I'd not have stumbled upon the event by accident. It's tucked up a sideroad, off a sideroad, the location revealed only by a single temporary board set out on the pavement. Had I not been here on the right day during the right four hour slot, there'd have been no sign.
A series of information boards has been set up in a cramped anteroom, the sort of place where it looks like former employees once drank tea. Only 30 such workers still exist on site, which is being used as the excuse to knock the place down and replace it with flats. The new development will have greater space for commercial activity, but that looks likely to mean jobs for baristas and service professionals rather than people who actually get their hands dirty and make stuff.
One of the consulting team engages me in conversation, carefully checking how far I live from the site to see if they've hit the jackpot with "a local". She directs me towards the information panels, and I try hard to pretend I'm seeing them for the first time rather than having already read the lot in an online pdf. I am interested and engaged, and so is she, as we discuss how the outlines on the masterplan will translate into reality.
The proposed flats aren't precisely illustrated, but depicted using precedents from similar developments. Nevertheless it's clear that what the architects propose are yet more boxy cuboid blocks, each irregularly regular, of the style by which the 2010s will one day be characterised. Roads and walkways will become residential canyons, enough that the essential character of the surrounding area will be hidden from view, creating a bland heritage-free Anywheresville. I'd like to say this out loud, but instead I ask another insightful question and nod at the reply.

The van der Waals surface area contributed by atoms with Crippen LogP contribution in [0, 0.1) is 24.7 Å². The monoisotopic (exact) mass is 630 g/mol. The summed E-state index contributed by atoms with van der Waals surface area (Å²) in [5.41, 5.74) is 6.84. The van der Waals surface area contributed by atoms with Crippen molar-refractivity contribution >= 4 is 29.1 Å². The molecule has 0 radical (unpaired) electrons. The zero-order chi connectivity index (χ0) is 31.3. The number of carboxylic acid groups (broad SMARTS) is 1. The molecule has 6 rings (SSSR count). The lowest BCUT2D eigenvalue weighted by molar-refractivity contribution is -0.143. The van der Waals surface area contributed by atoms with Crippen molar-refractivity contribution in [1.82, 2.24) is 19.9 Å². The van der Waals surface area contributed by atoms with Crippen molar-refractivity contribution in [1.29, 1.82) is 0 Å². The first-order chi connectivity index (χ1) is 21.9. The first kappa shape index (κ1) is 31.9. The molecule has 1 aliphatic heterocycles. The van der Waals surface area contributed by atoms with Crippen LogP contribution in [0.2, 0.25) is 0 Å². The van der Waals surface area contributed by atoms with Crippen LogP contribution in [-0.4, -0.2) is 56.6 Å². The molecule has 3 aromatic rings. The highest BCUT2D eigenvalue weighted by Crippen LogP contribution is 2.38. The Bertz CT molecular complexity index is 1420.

I check the percentage of affordable housing, which is higher than many developments hereabouts, which makes it harder to whinge how pitifully inadequate it seems. I also express pleasure at the existence of actual houses along the waterfront, although disappointingly there are only seven, and the mock-up illustrations make them look ghastly. They lose their sparkle completely when I discover that their gardens will be private water frontage, causing the newly-opened towpath to divert inland.
A second member of the consulting team comes over for a chat. She's free now that the only other attendees have left, and is a member of the architectural practice that's put the package together. Both knowledgeable and charming, she bats back everything I ask... cycle facilities yes, new car-free bridge yes, landscaped public realm of course. It's easy to find fault online, but much harder face to face.
It appears the team have done the best they can within constrained parameters, given the need to pack in 300 homes and match the requirements of the surrounding neighbourhood. The end result may be a characterless residential zone, but the current reality hereabouts is no more appealing, and if London needs more housing then it absolutely needs to go places like this. I become resigned to the plans' imperfection.
The previous visitors have left a positive comment on the post-it board, which the team read out after they've left with a genuine smile. They offer me a chocolate if I'll write something too, not that I needed encouraging, so I head over and start scrawling. It's hard to compose a balanced appraisal in biro on a floppy yellow rectangle, but I try, and make sure there's some veiled criticism as well as praise. They'll probably ignore it.
Because this wasn't a proper consultation anyway, merely a public engagement exercise. Stacked flats are pencilled in for this corner of East London, so stacked flats it'll be. And the planning application'll be submitted unchanged later this summer anyway, now with the "community engagement" box ticked, which is all us stooges were there to do.
I walk away, increasingly aware that I failed to be quite as constructively negative as I'd planned. I also suspect that walking down this road in four years' time I'm likely to look up at the completed project and be disappointed by the uninspiring architecture. I might even feel a slight pang of guilt, but that'd be unfair, because I never really had any say. And they never even gave me a chocolate.